Why Kaiser chose Best Buy Health as a tech partner

Chris Stenzel, vice president of national business development and innovation at Oakland, Calif.-based Kaiser Permanente, played an integral role in the health system's partnership with Best Buy Health to develop remote patient-monitoring tools for older adults. He describes how the partnership came about in a recent episode of the Becker's Healthcare podcast.

"We frequently talk with innovators in healthcare, particularly new entrants, including retailers, incumbent technology companies interested in healthcare and startup companies," said Mr. Stenzel. "We were engaged with Best Buy, and as we looked at how they could complement our assets and capabilities, we found a number of intriguing things about them."

One of the most attractive aspects of Best Buy was their technology support strategy; the company's Geek Squad is within 10 minutes of about 80 percent of homes in the U.S., including many of Kaiser's 1.7 million Medicare members. The two initially partnered in 2019 on their pilot program for Lively Mobile Plus, a two-way communication device providing at-home or mobile care for older adults. They rolled out the tools for all Kaiser Permanente Medicare members Oct. 5.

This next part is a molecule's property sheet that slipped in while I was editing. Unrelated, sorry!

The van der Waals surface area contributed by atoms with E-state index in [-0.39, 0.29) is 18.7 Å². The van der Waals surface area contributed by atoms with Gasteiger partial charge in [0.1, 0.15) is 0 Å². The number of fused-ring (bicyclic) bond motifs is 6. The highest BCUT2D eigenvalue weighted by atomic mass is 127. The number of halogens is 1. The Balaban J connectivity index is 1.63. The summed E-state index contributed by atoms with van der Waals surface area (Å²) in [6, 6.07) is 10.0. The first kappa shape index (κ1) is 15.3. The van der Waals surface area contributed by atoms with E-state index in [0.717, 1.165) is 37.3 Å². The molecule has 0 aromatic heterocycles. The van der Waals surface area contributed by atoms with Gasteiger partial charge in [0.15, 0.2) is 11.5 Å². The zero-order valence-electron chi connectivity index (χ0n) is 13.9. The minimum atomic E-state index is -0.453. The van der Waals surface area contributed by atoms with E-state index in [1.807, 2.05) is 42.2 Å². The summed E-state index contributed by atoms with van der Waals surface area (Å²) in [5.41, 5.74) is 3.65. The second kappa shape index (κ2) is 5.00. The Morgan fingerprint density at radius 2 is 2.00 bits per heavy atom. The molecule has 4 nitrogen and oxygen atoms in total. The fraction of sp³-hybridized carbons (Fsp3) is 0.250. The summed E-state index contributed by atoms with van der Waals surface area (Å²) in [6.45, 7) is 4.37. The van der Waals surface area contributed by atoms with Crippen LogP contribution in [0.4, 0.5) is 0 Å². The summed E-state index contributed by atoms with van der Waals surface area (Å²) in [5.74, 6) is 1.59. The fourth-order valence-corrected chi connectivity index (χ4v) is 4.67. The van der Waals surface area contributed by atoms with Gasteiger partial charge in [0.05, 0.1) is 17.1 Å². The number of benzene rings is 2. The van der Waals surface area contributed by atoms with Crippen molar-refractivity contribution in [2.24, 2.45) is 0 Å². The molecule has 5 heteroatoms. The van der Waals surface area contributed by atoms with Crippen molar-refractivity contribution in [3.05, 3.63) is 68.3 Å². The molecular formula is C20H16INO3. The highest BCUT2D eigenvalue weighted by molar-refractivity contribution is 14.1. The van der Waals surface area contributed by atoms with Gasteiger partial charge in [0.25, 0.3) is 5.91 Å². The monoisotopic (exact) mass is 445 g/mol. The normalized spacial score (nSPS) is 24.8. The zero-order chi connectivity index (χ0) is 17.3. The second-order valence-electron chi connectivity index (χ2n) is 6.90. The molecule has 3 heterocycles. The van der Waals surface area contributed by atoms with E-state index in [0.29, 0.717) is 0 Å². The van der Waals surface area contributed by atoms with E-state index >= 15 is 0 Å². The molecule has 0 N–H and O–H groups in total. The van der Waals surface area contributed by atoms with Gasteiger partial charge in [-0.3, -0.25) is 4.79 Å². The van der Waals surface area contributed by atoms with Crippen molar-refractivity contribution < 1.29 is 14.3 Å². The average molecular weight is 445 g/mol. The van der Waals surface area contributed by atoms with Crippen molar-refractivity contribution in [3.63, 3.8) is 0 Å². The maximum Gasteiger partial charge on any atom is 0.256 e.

The partnership also met the health system's alignment goals to create value. Mr. Stenzel said the health system aims to make it easy and convenient for members to access care, deliver high clinical quality and reduce costs. He regularly sees new opportunities cross his desk, and the ones that stick out are based on proven technology and consumer experience, he said.

"The Best Buy partnership is an example where we are not [developing] a radical new technology with artificial intelligence and machine learning; all of that is good, but what we are doing is we are making it a whole lot easier for our members and their caregivers to access resources and knowledge and have peace of mind in caring for those seniors," said Mr. Stenzel.

And while many healthcare providers are nervous about the entry of retailers, pharmacy chains and tech companies into healthcare, Mr. Stenzel said he is excited about it.

"I see opportunities to partner with organizations like Best Buy and others to bring their massive footprint, whether it be digital or in person, as well as their consumer orientation and technology expertise to improve quality, the consumer experience and lower costs," he said.

A big opportunity he sees is partnering with companies to develop digital health technology around mental health and cognitive behavioral health.

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